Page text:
Charlie Harvey

June 2012 Reading

  • Extreme Rambling, Walking Israel’s barrier. For fun. By Mark Thomas

    Mark Thomas somehow manages to combine cheekiness with right on politics, and humour without ending up sounding preachy. This story of rambling round the entire Israeli is a mix of the tragic, horrendous and baffling. Perhaps not one of his funniest, but definitely worth a read if you want to learn more about the situation on the ground.

    2012-06-24 by Charlie Harvey
  • Inkscape: Guide to a Vector Drawing Program, by Tavmjong Bah

    This is basically a printed version of this inkscape manual. I ummed and ahhed before buying, not least because of its large page size. It is reasonably well written, so far as a series of tutorials, but I did find some important details missing as I worked my way through. "Select multiple elements", I found myself wondering, "OK, how do I do that?" The internet eventually furnished my answer, it would have been nice if the tute had. Mind you its nice to be doing some non-programming learning so watch this space.

    2012-06-24 by Charlie Harvey
  • Does Writing have a future by Vilém Flusser

    I loved Flusser's accessible brief essays that build on each other. Some of his media theories seem hopelessly optimistic whilst some are wonderfully insightful. More importantly for me, and this is a rare talent for a cultural theorist, his style is accessible, journalistic and at times, at least in this translation by Nancy Ann Roth, poetic. I must say I wonder what he would have made of the web, I suspect he would have seen it as a manifestation of the proliferation of technical images, but I speculate.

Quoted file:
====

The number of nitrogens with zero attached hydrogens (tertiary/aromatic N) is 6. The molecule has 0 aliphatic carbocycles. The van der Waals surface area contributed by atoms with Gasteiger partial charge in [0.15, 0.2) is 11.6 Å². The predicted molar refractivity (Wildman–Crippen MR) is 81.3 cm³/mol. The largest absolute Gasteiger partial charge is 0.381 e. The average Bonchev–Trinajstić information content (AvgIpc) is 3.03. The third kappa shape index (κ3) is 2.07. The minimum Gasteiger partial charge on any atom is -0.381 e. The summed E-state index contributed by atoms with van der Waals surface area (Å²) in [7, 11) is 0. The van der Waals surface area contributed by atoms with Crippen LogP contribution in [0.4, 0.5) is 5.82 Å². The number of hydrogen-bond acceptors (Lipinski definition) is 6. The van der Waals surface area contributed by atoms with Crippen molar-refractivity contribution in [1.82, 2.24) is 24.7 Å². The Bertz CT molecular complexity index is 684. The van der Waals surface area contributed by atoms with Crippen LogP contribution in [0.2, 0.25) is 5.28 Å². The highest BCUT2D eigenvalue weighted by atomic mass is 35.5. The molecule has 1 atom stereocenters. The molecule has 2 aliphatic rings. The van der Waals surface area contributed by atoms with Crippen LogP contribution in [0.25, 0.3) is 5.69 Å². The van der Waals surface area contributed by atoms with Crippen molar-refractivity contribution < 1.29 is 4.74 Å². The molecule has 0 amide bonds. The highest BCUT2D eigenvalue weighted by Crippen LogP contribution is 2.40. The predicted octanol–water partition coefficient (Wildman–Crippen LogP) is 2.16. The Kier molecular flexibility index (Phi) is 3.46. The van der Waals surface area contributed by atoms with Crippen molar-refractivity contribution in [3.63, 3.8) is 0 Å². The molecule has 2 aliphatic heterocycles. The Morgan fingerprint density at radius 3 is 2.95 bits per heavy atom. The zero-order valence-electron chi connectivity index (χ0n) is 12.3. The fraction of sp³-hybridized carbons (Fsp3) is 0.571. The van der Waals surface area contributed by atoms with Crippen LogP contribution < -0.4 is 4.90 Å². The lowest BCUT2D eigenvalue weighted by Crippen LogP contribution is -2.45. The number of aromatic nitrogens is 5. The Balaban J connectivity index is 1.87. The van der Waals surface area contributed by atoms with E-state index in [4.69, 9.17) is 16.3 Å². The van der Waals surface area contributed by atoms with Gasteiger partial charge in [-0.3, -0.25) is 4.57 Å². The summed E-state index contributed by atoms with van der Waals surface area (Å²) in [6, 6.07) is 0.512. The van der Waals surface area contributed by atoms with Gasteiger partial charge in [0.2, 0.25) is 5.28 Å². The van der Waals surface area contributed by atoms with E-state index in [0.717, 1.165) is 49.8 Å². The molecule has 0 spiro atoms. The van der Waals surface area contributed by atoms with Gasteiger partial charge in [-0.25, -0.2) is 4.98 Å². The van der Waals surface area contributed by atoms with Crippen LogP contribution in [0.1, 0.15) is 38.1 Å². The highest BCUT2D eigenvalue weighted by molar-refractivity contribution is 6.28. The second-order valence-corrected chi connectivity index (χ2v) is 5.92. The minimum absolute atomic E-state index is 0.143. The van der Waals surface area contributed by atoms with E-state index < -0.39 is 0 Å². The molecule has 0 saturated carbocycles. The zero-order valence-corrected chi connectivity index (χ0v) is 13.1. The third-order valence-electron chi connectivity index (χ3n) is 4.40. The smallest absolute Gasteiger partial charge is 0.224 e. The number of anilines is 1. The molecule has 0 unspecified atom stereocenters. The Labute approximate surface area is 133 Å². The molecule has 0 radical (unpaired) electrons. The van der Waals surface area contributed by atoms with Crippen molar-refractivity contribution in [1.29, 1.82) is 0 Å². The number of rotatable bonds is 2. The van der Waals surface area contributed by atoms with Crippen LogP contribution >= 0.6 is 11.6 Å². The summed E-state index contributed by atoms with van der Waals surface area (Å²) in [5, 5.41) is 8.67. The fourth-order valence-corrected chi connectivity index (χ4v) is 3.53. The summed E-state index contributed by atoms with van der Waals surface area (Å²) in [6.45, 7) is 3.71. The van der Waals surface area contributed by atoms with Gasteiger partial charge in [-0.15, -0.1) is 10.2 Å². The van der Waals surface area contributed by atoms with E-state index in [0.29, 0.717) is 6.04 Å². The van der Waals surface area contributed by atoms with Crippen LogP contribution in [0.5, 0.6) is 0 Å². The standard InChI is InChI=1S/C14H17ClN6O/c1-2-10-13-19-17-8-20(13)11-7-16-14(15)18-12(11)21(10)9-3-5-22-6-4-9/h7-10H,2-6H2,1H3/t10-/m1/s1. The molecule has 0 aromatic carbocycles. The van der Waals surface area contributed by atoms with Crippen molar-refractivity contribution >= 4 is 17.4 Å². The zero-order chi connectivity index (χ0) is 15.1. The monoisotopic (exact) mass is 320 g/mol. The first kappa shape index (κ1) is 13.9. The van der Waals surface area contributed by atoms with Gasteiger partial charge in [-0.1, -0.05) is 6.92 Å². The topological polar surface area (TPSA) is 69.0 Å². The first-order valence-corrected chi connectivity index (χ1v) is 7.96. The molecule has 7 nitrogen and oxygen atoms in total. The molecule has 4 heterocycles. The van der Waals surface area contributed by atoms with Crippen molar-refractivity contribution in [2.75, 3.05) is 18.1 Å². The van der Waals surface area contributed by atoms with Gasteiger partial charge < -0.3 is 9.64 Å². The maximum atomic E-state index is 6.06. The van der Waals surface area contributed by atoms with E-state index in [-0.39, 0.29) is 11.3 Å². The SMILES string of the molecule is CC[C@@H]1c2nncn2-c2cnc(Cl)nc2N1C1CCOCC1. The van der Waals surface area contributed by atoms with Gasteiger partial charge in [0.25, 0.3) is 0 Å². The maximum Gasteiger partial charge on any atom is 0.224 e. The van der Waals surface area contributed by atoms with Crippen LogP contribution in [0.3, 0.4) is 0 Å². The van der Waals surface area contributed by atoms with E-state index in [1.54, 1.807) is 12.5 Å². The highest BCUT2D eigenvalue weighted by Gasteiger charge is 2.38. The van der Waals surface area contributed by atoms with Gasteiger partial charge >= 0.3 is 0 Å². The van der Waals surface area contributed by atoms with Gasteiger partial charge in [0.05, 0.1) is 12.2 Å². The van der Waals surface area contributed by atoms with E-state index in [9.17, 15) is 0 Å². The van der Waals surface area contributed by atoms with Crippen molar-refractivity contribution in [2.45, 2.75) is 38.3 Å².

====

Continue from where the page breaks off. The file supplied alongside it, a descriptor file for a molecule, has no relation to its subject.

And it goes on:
2012-06-15 by Charlie Harvey
  • Content Strategy for the Web, by Kristina Halvorson and Melissa Rach

    Some interesting insights in this book but its businessy style grated on me a bit. Nevertheless it gave me a bit of insight into an aspect of the interwebs that I don't noremally consider much.

    2012-06-15 by Charlie Harvey
  • Broken, by Karin Slaughter

    After Judith Butler’s Frames of War last month I felt the need to read something a bit more chilled. My dad had left Broken after a visit. I felt that it read like a sort of dark Mills and Boon novel. Maybe a bit too lightweight for me.

    2012-06-15 by Charlie Harvey


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